Lucid Fall, up close and personal

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Lucid Fall, up close and personal


Lucid Fall

He chants poem-like lyrics to placid melodies. If you listen with your eyes closed, it feels as if he is right next to you, whispering in your ear.

Lucid Fall, a.k.a. Jo Yoon-suk, is back with his fifth album, entitled “Beautiful days.” The album comes two years after his previous one, “Les Miserables,” also released in the middle of winter.

The singer-songwriter said during an interview at his agency office in Sinsa-dong, southern Seoul, that he composed eight out of 11 tracks on the new album, during a month at home in the summer. “All that I did outside of my house was grocery shopping and walking my dog. I was so passionate during that period that I didn’t even realize the days passed by so fast.”

The 36-year-old musician debuted with an indie band “MiSeoni” in 1998 five years after he won third place in the prestigious Yoo Jae-ha Music Competition, which has served as a gateway to success for many talented songwriters in Korea.

In the title song, “Eobuga (A Fisherman’s Song),” he compares music to fish and he becomes a fisherman. “I have been making this fishing net the whole night. But it will miss smallish fish. But I am truly grateful that this small, narrow ship is full of so many fish eventually ... I am very grateful that I could sing tonight after finishing the day safe and sound,” the lyrics go.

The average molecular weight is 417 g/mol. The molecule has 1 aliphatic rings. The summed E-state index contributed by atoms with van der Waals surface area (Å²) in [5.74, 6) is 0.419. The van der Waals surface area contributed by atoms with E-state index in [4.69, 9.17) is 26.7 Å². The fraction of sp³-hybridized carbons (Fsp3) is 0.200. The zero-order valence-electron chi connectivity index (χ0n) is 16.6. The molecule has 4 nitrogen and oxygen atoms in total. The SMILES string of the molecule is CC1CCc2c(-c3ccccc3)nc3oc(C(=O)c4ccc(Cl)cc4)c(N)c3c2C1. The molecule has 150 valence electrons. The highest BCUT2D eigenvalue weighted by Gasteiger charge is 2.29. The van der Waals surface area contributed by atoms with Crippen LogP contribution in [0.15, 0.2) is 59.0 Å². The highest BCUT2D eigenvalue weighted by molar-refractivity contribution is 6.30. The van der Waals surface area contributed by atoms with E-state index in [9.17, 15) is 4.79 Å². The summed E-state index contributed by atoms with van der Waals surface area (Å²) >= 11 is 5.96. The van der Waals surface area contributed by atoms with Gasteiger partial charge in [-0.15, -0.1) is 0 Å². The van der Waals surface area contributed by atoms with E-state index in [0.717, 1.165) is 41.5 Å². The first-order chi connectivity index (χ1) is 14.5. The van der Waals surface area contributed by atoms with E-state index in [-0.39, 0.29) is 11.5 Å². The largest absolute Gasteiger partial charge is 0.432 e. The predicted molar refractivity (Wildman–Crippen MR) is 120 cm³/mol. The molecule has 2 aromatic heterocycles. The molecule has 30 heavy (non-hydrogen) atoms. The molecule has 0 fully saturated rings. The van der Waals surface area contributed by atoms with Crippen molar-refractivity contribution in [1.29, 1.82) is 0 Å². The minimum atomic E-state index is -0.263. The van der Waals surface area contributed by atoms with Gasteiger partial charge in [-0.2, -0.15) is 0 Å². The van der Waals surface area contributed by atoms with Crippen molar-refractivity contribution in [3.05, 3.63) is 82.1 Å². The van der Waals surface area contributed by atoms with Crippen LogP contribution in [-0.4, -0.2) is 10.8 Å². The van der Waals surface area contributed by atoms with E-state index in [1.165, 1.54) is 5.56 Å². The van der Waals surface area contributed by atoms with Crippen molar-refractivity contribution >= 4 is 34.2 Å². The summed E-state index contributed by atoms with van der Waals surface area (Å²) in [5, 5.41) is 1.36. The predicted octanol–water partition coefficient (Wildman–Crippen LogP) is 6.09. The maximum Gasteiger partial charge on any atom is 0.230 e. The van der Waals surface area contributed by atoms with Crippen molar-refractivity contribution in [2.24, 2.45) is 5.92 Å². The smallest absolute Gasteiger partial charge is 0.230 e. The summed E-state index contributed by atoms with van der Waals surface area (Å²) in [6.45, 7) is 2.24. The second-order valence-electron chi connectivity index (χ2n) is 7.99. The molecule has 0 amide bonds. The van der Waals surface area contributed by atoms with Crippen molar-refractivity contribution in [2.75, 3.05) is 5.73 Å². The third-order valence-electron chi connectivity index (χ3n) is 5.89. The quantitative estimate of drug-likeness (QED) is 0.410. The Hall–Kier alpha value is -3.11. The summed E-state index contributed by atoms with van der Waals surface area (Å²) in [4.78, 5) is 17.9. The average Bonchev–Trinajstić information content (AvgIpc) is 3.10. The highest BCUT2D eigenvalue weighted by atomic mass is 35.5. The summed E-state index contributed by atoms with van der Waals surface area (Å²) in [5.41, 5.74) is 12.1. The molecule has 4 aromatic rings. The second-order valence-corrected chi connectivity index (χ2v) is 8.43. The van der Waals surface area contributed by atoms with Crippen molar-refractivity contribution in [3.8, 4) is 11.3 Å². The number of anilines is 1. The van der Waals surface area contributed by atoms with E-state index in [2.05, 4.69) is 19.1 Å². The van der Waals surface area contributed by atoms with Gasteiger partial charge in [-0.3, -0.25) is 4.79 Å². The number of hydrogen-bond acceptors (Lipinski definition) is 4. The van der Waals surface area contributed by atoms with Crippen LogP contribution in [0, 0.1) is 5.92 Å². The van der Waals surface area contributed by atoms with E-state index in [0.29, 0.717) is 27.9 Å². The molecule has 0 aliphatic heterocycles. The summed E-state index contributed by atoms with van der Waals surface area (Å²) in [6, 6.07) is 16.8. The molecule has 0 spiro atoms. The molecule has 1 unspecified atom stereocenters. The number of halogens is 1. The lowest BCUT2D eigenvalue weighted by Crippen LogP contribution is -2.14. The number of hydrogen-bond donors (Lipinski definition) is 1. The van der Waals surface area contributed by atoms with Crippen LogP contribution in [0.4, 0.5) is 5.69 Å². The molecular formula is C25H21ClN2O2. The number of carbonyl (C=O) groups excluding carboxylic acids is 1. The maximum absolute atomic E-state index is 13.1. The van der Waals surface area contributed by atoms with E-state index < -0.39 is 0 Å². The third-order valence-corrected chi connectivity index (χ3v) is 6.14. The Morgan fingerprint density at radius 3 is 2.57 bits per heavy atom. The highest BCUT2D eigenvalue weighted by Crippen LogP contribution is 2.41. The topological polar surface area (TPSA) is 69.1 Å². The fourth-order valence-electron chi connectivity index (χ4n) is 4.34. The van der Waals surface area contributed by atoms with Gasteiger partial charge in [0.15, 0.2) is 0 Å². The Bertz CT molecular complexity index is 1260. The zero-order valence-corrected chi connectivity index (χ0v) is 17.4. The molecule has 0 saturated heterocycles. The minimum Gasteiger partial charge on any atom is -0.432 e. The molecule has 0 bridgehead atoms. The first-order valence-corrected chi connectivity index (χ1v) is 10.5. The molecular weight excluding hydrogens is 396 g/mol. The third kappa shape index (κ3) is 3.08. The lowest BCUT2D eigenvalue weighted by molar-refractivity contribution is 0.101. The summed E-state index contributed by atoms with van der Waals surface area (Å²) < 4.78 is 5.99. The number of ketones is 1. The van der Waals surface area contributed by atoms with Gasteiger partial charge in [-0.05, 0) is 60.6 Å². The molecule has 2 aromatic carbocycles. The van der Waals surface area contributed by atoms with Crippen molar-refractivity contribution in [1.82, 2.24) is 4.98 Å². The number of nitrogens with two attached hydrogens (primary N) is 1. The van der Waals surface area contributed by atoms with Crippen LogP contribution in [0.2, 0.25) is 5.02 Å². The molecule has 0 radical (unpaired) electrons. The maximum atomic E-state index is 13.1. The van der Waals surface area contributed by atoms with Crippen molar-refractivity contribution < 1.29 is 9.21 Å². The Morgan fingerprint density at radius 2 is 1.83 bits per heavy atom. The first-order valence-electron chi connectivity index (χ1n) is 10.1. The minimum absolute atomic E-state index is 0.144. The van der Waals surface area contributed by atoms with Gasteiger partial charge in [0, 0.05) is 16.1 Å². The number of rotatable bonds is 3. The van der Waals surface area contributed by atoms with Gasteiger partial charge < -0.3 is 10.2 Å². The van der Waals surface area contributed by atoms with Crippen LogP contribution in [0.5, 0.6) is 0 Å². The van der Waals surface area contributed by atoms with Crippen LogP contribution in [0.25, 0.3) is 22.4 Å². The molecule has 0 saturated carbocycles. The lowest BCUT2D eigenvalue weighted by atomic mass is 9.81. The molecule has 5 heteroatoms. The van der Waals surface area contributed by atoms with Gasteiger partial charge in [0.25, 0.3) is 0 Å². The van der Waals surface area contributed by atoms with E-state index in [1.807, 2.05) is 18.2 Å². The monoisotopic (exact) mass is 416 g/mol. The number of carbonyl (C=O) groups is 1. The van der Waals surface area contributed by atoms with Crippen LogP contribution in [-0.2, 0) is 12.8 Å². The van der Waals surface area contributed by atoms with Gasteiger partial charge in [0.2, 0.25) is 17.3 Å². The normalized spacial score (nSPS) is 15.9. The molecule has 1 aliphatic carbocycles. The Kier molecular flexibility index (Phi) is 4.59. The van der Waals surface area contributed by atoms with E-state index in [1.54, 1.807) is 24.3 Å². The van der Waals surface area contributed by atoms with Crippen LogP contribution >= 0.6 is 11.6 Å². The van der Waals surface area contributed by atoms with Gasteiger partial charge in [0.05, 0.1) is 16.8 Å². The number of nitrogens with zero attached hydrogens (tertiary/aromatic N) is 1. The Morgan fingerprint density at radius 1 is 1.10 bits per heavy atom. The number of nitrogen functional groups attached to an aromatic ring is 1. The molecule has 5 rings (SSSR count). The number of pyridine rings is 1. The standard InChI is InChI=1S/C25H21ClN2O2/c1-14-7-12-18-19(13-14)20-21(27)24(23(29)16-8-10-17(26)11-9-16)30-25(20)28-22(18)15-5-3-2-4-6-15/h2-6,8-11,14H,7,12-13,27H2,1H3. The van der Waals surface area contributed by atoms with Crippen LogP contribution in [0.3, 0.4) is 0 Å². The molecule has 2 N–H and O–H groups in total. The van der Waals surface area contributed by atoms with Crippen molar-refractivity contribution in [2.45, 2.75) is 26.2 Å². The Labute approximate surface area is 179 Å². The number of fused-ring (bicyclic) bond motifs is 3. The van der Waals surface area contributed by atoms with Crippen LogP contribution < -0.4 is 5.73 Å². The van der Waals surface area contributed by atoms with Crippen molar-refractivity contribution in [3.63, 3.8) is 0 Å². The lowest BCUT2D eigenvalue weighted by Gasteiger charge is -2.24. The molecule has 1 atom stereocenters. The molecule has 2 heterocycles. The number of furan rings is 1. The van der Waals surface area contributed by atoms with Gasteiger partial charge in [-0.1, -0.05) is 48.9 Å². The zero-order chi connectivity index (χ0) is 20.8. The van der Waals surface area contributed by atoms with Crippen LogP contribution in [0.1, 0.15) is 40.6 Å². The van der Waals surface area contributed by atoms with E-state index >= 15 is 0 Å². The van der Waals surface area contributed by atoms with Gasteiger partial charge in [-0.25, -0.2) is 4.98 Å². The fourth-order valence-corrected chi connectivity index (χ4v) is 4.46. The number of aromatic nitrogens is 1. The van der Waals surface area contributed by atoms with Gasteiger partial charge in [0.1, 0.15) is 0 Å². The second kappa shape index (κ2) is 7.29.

“Whereas songs I made before were meant to speak to someone else or comparing my emotion to some objects, the speaker has become much closer to myself,” he said.

His musical style is diverse on the new album, with accompaniment coming from accordion, viola, cello, flute and many other instruments. A handful of musicians with unique personalities - from pianist Kim Gwang-min to singer-song writer Yoo Hee-yeol, guitarist Lee Sang-soon and saxophonist Sohn Sung-jae - also participated. He incorporated jazz with “And It Snows” for the first time in his career and “Fire” has a flamenco feel.

A graduate of Seoul National University’s chemical engineering department, he juggled studies and music, spending seven years at the University of Lausanne. After earning a doctorate in biotechnology there, he came back to Seoul in February 2009. He says he is “happier as a musician” than as an academic.

“Regrets? Not even one,” he said when asked if he has ever second guessed his decision to drop serious studies. “I did my best and I wrapped it up well. And I am so clearly aware that the road was not for me to take.”

His love of poems is well known. Preparing for the latest album, he enjoyed reading Misuzu Kaneko, a Japanese poet and singer-songwriter especially for children who lived from 1903 until 1930. “I have realized that poems with lower threshold for readers to understand are good ones. The poems were good not only for children but for me, an adult. I think the same is true with music. Easier yet good music is what I have been inspired to pursue after reading her poems.”

In recent years, serious K-pop musicians have been increasingly making inroads into talk and comedy shows on TV.

Lucid Fall says he has also received many offers. At the moment, however, he has no plans to accept them.

“What will make me best are stage performances and album recording,” he said.

By Song Ji-hye []
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